Welcome to The Conversation



"My objective in creating this arena in cyberspace is to pool the wisdom of an underground of intelligence. I do this in the belief that shifting our paradigm -- from outer-direction to inner-focus -- could be a function of an alignment in thought, and that this alignment can be produced by cross-connecting my comments and yours."
-Suzanne Taylor, Founder of Mighty Companions-

Suzanne Taylor

"Upon this gifted age, in its dark hour,
Rains from the sky a meteoric shower
Of facts...they lie unquestioned, uncombined.
Wisdom enough to leech us of our ill
Is daily spun, but there exists no loom
To weave it into fabric..."
Edna St. Vincent Millay

The Conversation Develops:

As you take part in The Conversation, your edited remarks will be added here. Let us know what you think!

FROM: Daniel Bushnell, 3/22/99

I happened to catch the tail end of that Larry King Live -- and liked what I heard very much. Each speaker shared his consciousness and flavor quite beautifully -- and I thought it was a good mix of differing viewpoints for each listener to discern for him/herself what rang true. As always, our personal level of awakeness seems to determine which will be our favorite speakers, writers, movies, conferences -- and vehicles for sharing ideas. So it seems that all forms serve a purpose -- and dissolve when their time and usefulness has passed. As has been written in the wisdom, "All Forms Exist To Express Truth." So a forum such as you are creating is quite beautiful, necessary, and exciting! You will attract, I'm sure, a colorful coterie of some of the most open-minded thinkers around. I admire your passion for effective networking -- and applaud your tireless efforts to make that happen!

FROM: David Tresemer, Ph.D., 3/22/99

I am intrigued by this conversation. I would like to recommend a book which I recently wrote with two others, Signs in the Heavens at the End of a Millennium, which speaks to these very issues. Visit us at www.StarHouse-asc.org.

FROM: Kynthia, 3/23/99

I agree with your New Story. Jesus was speaking of our awakening as he had -- internalizing the Truth rather than looking for it outside of ourselves.

FROM: Rick Stoff, 3/23/99

There is no more empty feeling than watching stimulating guests being led in a discussion about important issues by Larry King. He is unable to get to the crux of any issue, pin anyone to their opinions or even hold off from interrupting an important answer. Forget the lack of follow up! That does not answer your query about a proper forum...but it might explain some of the frustration.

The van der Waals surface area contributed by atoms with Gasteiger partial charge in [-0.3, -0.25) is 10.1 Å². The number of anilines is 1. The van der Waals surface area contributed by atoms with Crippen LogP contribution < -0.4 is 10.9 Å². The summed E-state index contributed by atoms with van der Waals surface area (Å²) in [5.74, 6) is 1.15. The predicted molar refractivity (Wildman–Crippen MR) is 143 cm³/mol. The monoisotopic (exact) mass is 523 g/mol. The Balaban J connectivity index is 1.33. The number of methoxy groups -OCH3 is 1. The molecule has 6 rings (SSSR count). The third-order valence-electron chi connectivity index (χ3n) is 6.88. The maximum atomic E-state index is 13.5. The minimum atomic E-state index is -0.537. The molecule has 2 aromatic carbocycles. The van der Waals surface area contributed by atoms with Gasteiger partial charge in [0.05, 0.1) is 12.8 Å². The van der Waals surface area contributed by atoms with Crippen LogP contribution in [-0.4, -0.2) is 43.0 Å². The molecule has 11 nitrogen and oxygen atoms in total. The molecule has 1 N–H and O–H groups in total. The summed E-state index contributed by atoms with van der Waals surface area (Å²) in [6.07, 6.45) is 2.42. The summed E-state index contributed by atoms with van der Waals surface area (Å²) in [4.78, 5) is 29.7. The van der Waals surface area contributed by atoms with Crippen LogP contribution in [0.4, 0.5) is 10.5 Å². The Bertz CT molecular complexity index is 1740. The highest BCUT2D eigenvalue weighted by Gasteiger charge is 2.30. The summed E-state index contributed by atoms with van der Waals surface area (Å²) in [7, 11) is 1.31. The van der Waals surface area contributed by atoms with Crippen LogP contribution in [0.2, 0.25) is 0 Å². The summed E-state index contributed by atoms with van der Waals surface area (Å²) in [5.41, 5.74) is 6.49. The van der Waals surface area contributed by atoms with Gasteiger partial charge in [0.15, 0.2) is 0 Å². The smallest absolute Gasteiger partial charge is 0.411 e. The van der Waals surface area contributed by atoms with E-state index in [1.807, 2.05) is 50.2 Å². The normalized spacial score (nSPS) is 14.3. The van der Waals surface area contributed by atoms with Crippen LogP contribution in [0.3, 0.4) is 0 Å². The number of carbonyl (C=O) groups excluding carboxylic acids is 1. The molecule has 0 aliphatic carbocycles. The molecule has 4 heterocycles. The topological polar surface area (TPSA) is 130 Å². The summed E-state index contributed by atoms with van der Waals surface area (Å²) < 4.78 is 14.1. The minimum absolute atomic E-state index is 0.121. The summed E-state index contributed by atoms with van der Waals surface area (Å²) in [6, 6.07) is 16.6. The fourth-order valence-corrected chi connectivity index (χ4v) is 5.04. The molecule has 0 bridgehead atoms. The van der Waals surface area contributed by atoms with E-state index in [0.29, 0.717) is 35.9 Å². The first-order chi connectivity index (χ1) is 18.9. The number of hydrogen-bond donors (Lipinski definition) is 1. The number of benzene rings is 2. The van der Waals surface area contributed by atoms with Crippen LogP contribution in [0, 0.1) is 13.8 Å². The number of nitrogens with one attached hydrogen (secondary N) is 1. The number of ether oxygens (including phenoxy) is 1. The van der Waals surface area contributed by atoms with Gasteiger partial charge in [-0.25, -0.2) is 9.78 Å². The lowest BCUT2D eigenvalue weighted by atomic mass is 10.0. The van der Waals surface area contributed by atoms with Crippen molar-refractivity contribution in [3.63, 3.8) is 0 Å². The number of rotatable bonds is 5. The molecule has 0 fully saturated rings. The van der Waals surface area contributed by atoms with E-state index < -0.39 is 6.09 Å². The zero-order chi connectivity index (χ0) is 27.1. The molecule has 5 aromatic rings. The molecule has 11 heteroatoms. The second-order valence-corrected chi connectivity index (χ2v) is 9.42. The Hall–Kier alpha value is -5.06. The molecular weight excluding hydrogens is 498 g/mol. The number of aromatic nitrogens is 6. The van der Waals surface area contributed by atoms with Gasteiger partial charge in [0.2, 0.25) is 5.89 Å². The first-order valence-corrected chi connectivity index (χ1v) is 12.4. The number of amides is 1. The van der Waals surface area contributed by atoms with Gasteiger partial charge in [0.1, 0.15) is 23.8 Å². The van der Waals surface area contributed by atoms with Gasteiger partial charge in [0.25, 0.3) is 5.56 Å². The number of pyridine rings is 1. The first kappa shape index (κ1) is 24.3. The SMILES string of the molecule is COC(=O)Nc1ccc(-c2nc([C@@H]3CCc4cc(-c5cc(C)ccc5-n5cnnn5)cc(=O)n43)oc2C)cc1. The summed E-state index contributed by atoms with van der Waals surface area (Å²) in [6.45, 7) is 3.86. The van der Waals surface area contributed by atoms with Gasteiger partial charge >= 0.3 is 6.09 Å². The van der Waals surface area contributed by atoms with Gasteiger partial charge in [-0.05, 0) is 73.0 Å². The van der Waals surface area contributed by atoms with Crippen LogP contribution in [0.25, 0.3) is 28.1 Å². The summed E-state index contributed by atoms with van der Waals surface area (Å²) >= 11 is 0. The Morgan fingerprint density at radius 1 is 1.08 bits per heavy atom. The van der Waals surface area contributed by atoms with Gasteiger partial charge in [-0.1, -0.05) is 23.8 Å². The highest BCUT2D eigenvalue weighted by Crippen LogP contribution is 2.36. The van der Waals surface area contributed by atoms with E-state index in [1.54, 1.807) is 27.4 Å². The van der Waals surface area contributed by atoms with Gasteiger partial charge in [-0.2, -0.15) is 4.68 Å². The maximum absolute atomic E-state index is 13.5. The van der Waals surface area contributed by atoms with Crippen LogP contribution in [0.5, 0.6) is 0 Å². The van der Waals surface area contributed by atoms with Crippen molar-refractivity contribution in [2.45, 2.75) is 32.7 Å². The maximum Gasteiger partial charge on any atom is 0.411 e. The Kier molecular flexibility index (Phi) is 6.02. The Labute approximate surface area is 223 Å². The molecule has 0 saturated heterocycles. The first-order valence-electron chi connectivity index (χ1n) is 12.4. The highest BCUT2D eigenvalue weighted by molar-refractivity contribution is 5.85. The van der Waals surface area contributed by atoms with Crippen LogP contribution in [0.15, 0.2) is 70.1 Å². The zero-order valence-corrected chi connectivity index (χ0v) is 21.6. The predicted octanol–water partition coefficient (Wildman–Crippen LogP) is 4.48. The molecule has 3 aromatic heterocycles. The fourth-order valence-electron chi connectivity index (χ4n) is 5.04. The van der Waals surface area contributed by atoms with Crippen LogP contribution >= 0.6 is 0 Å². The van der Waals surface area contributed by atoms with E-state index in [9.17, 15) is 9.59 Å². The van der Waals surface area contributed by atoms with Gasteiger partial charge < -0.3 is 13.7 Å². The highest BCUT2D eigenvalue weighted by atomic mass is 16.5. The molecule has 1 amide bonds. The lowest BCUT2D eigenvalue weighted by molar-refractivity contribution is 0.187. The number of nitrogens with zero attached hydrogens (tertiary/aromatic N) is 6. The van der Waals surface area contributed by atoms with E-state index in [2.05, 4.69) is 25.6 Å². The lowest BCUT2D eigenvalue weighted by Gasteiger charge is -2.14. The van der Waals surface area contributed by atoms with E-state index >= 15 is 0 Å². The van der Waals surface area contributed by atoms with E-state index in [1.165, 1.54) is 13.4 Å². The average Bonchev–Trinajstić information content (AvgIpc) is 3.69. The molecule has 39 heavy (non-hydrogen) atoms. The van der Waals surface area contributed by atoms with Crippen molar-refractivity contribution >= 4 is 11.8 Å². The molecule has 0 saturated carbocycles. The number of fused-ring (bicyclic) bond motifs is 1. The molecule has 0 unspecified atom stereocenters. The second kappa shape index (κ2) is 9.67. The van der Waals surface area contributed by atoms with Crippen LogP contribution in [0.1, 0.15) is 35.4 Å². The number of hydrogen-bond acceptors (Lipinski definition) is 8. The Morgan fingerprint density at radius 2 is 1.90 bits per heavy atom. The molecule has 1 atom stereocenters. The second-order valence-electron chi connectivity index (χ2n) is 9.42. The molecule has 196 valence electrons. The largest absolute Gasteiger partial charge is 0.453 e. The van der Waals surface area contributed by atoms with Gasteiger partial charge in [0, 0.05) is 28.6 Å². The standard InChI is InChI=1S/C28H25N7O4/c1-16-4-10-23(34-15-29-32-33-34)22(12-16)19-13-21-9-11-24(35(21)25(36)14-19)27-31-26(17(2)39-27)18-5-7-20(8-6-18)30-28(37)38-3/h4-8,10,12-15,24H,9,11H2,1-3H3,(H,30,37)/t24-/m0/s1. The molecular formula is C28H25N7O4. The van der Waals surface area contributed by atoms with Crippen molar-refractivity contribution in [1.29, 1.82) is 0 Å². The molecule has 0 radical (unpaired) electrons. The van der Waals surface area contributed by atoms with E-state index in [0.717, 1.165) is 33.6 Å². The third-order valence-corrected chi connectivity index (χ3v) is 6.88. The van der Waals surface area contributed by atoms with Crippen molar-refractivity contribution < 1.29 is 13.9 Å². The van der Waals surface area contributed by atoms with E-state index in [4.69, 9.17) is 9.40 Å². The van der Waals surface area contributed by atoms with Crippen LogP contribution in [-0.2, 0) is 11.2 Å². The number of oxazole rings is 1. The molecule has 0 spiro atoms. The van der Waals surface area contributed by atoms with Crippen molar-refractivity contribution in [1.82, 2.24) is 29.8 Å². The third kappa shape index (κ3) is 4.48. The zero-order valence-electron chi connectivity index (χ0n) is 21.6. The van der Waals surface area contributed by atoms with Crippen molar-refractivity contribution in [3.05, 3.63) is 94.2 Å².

FROM: Harald Walach, Ph.D., 3/25/99

I find a lot of richness in the traditional Christian (that is Catholic) rituals and teachings. It's a shame they are so badly taught and interpreted. If it were not for my own experience I should not know what to make of them. I am quite convinced that good teaching, backed by personal experience, could bring new thrust to the old story.

I must say I hate traditionalists dishonoring other traditions, since this is the least thing which would be considered Christian. Most traditionalists make the serious mistake of taking the gospel literally instead of seriously. I think that what we need is an evolutionary picture of Christianity and the gospel. This has been initiated by Teilhard, but not taken up by scholars widely. The problem is that most theologians know next to nothing about science, biology, psychology, etc., and most of them are afraid to make contact with each other. The situation is comparable to that which existed in the 13th century, when traditional teaching came to a dead end, and only the integration of science, that is Aristotelian thought (in those days by Thomas Aquinas and others) gave new thrust to the old idea. Something comparable is overdue these days, which is what I think you are referring to. I don't know who could do that, and don't see anybody currently doing it.

FROM: Ilene Cummings, 3/25/99

How overjoyed I am to become part of the conversation! My own deep immersion into the Episcopal Church, once again, is interesting to me. I have spent a good piece of my precious time deciding if I wanted to reaffirm my commitment to Grace Cathedral. I finally made the commitment on Sunday. A great ritual will happen on the vigil of Easter, and I look forward to it. What I seek is a community, ritual, beauty and prayer. These things make me stop and feel deeply in the heart that yes, the kingdom of heaven is within me. IS me! I am more deeply spiritual and religious than ever in my life and it gives me no end of peace and joy.